Rethinking Your Budgeting Process

For accountants, just like death and taxes, budgets will always be with us. But when our existing systems expand to match organisational growth and change, are we like a toad that just keeps getting bigger or like a snake that sheds its skin?

Jon Lindsay wrote an insightful article about this last year. We need to remember that the point of most Financial Planning & Analysis (FP&A), Business Intelligence (BI) or Corporate Performance Management (CPM) systems is to generate information which backs up meaningful decision making. While his article focuses more on drivers behind the traditional budget process and ‘What’ we could be doing differently, I want to focus on optimizing these processes and ‘How’ to manage the complexity involved.

The first step is always to identify and acknowledge the problem.

Whatever your business structure, you are faced with the annual cycles of revenue and cost projections.
Most of us started out with something simple – a spreadsheet or two to calculate the ins & outs, maybe a cashflow projection on the side. As businesses grow, our systems get more and more complicated. We add new sheets to bring in data from rosters (which are maybe run on their own spreadsheet) or motor vehicle usage.

As accountants, that’s fine, we can make spreadsheets dance, and sing, and even make pictures.
Still, these sheets get more and more unwieldy- as a CFO of mine used to say ‘We’ve grown like topsy…’.
Subsequently, we find ourselves with a few options in front of us:

Option 1:

We can stick our head in the sand and just let our system get ever more convoluted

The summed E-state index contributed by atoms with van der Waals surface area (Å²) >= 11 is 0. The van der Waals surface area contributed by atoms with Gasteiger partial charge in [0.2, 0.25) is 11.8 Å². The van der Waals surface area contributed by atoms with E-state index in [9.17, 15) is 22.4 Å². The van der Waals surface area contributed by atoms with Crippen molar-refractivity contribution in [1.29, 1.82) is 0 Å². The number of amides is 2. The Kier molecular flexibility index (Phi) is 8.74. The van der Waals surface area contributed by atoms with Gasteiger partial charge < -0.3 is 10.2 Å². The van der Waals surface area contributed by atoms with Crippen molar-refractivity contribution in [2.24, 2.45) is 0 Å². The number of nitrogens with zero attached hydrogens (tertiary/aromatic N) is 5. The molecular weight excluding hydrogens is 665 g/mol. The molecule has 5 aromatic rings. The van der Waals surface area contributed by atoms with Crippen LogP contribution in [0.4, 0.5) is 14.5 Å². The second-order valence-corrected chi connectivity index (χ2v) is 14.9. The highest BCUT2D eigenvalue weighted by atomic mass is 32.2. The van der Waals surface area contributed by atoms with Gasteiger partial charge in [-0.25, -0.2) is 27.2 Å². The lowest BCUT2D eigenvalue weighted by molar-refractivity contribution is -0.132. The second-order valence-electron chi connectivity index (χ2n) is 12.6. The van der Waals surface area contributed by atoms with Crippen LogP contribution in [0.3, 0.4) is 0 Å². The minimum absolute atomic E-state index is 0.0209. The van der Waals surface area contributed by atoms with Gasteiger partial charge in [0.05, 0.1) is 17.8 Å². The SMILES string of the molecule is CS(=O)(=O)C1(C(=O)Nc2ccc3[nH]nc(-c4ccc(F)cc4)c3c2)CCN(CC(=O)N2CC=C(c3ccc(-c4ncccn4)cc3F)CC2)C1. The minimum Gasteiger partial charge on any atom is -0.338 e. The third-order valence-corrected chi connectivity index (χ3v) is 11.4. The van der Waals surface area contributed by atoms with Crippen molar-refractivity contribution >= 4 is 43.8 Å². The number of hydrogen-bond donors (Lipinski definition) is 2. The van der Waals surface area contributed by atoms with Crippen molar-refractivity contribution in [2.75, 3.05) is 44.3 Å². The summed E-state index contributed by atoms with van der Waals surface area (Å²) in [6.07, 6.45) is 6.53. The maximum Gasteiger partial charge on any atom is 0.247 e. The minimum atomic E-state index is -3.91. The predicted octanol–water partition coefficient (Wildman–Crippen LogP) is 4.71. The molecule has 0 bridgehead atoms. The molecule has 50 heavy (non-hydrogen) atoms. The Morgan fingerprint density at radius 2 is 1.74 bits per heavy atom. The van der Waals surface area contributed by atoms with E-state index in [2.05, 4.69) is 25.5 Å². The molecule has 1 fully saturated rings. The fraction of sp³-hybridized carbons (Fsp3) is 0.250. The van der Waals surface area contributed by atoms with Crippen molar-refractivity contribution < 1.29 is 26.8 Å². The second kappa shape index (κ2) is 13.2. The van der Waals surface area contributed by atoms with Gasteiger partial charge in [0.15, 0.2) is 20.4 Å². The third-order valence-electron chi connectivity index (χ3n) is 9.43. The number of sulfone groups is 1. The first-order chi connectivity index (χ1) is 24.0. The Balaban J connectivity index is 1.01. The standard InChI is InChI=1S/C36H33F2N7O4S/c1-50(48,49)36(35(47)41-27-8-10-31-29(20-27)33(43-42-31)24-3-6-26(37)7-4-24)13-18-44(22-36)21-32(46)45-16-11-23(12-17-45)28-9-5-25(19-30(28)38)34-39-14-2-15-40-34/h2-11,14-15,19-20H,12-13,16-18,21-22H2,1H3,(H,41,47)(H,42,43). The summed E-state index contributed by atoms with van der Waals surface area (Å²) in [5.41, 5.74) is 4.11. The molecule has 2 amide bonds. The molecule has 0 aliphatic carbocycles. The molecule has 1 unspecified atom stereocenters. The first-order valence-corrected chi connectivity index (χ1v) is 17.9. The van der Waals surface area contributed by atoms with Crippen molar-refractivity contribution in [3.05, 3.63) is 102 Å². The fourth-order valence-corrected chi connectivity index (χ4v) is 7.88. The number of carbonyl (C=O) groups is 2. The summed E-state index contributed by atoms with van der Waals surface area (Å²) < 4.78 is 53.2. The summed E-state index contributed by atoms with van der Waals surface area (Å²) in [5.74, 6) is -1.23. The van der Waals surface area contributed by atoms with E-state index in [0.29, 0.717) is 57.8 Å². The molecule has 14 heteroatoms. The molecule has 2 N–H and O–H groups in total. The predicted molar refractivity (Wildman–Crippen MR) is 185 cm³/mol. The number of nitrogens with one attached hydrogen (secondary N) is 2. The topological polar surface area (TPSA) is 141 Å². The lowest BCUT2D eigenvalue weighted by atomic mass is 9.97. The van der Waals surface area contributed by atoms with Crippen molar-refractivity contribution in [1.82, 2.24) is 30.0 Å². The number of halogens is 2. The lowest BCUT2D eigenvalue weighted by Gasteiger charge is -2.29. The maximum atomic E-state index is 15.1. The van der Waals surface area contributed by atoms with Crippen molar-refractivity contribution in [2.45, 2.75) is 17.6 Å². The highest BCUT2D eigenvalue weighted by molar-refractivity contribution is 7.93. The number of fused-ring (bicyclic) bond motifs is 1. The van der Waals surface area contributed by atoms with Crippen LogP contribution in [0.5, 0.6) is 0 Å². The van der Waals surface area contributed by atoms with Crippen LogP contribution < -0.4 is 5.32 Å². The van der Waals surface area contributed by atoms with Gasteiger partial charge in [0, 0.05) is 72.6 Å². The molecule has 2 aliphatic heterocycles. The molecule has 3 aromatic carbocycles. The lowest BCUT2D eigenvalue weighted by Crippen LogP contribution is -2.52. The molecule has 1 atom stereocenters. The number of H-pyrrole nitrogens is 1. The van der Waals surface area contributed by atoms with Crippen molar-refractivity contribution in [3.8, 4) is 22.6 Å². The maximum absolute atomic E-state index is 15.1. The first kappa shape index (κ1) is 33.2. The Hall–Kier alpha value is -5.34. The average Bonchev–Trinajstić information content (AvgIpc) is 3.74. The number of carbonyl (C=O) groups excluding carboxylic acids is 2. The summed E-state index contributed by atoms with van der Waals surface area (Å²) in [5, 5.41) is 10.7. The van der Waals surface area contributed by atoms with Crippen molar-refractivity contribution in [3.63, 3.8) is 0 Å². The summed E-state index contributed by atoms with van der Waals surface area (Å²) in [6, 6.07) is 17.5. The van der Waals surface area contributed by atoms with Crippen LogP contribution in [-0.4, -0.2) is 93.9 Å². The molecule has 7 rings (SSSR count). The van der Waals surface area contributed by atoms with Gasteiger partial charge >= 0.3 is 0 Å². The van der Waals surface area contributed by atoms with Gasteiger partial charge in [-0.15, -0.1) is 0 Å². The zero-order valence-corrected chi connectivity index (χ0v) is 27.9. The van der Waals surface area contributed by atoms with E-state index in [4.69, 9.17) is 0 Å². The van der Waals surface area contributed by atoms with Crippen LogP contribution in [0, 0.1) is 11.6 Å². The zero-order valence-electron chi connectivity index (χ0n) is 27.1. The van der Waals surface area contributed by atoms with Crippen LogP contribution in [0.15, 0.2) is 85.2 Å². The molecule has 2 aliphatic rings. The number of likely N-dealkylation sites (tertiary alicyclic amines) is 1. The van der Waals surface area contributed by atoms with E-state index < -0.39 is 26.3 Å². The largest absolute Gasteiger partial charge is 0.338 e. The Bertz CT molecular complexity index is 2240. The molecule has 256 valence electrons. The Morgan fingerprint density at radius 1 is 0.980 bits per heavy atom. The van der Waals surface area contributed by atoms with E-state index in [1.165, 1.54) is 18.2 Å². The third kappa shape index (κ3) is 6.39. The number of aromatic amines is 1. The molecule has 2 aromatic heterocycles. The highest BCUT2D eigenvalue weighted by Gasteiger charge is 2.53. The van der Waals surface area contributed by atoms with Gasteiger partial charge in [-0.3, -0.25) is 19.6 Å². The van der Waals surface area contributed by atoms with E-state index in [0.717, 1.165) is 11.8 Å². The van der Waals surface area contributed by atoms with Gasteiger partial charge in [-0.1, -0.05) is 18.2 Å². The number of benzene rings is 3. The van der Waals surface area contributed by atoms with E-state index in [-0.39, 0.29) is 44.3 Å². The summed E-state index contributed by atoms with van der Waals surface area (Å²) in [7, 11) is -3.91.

OR

We can tell ourselves that it’s too expensive/difficult/time consuming/whatever other excuse we come up with to justify not doing anything about it, which amounts to the same thing.

Often, this build up is a journey in and of itself. Something more important/urgent is always going to take priority – up until the tipping point where it’s too late to fix the problem and then we go from prevention to damage control. During the journey, we may be able to see some signs of trouble ahead and they may be small to begin with. Things like:

  • Inconsistent info, manual processes, data validation and other minor errors that propagate through the model
  • Lack of systematic workflow and controls
  • Lack of collaboration and accountability, with time wasted with chasing up those required to approve inputs into your model (line managers, other corporate business units)
  • Multiple data sources, multiple contributors, compliance demands, mounting deadlines, long processing times
  • System validation challenges – i.e. is it a step in the process to ‘make sure the model works this year’?

Option 2: 

We can conduct a thorough review of our current available resources and identify if there are any inefficiencies we can address and go from there. The question is, how do we know where to start?

The next post will expand on the review process – check back here if you want to keep up with our updates on this topic

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